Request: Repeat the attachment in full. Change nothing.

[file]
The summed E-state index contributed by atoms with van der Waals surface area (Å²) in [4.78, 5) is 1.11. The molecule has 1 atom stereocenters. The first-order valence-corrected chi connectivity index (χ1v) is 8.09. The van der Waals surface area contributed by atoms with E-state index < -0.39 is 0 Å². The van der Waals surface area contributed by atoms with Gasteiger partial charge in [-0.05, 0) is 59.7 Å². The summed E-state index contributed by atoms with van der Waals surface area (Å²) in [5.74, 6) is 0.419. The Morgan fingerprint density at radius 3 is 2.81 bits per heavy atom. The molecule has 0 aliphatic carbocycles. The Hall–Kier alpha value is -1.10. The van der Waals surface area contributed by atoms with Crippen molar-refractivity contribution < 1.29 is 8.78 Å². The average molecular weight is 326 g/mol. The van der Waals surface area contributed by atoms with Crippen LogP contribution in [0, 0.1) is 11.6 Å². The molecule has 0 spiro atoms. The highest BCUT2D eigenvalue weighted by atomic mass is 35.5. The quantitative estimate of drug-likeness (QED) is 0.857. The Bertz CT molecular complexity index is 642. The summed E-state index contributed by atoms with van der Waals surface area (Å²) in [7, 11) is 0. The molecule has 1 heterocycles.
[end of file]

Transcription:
The summed E-state index contributed by atoms with van der Waals surface area (Å²) in [4.78, 5) is 1.11. The molecule has 1 atom stereocenters. The first-order valence-corrected chi connectivity index (χ1v) is 8.09. The van der Waals surface area contributed by atoms with E-state index < -0.39 is 0 Å². The van der Waals surface area contributed by atoms with Gasteiger partial charge in [-0.05, 0) is 59.7 Å². The summed E-state index contributed by atoms with van der Waals surface area (Å²) in [5.74, 6) is 0.419. The Morgan fingerprint density at radius 3 is 2.81 bits per heavy atom. The molecule has 0 aliphatic carbocycles. The Hall–Kier alpha value is -1.10. The van der Waals surface area contributed by atoms with Crippen molar-refractivity contribution < 1.29 is 8.78 Å². The average molecular weight is 326 g/mol. The van der Waals surface area contributed by atoms with Crippen LogP contribution in [0, 0.1) is 11.6 Å². The molecule has 0 spiro atoms. The highest BCUT2D eigenvalue weighted by atomic mass is 35.5. The quantitative estimate of drug-likeness (QED) is 0.857. The Bertz CT molecular complexity index is 642. The summed E-state index contributed by atoms with van der Waals surface area (Å²) in [7, 11) is 0. The molecule has 1 heterocycles.